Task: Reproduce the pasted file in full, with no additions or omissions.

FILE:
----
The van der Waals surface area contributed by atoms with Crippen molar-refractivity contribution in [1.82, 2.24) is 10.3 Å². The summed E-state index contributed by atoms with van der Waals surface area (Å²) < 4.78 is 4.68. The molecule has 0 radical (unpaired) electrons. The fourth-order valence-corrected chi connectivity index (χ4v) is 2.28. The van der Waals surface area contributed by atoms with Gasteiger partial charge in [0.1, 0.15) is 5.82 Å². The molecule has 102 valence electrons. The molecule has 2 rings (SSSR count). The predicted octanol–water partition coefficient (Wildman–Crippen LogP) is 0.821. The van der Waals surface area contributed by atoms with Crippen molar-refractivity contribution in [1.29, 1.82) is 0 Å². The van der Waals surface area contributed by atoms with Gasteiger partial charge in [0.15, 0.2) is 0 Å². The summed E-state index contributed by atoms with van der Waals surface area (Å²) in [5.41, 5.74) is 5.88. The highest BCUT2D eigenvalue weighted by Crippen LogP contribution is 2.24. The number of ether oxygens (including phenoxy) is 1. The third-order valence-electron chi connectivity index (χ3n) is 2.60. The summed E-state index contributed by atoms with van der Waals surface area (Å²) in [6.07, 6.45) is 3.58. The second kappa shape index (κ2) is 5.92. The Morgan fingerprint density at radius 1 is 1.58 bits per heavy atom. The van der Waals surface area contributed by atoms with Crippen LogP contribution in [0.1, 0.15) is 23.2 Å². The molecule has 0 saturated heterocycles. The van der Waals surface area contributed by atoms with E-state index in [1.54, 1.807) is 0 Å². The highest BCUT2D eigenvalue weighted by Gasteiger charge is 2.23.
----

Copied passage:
The van der Waals surface area contributed by atoms with Crippen molar-refractivity contribution in [1.82, 2.24) is 10.3 Å². The summed E-state index contributed by atoms with van der Waals surface area (Å²) < 4.78 is 4.68. The molecule has 0 radical (unpaired) electrons. The fourth-order valence-corrected chi connectivity index (χ4v) is 2.28. The van der Waals surface area contributed by atoms with Gasteiger partial charge in [0.1, 0.15) is 5.82 Å². The molecule has 102 valence electrons. The molecule has 2 rings (SSSR count). The predicted octanol–water partition coefficient (Wildman–Crippen LogP) is 0.821. The van der Waals surface area contributed by atoms with Crippen molar-refractivity contribution in [1.29, 1.82) is 0 Å². The van der Waals surface area contributed by atoms with Gasteiger partial charge in [0.15, 0.2) is 0 Å². The summed E-state index contributed by atoms with van der Waals surface area (Å²) in [5.41, 5.74) is 5.88. The highest BCUT2D eigenvalue weighted by Crippen LogP contribution is 2.24. The number of ether oxygens (including phenoxy) is 1. The third-order valence-electron chi connectivity index (χ3n) is 2.60. The summed E-state index contributed by atoms with van der Waals surface area (Å²) in [6.07, 6.45) is 3.58. The second kappa shape index (κ2) is 5.92. The Morgan fingerprint density at radius 1 is 1.58 bits per heavy atom. The van der Waals surface area contributed by atoms with Crippen LogP contribution in [0.1, 0.15) is 23.2 Å². The molecule has 0 saturated heterocycles. The van der Waals surface area contributed by atoms with E-state index in [1.54, 1.807) is 0 Å². The highest BCUT2D eigenvalue weighted by Gasteiger charge is 2.23.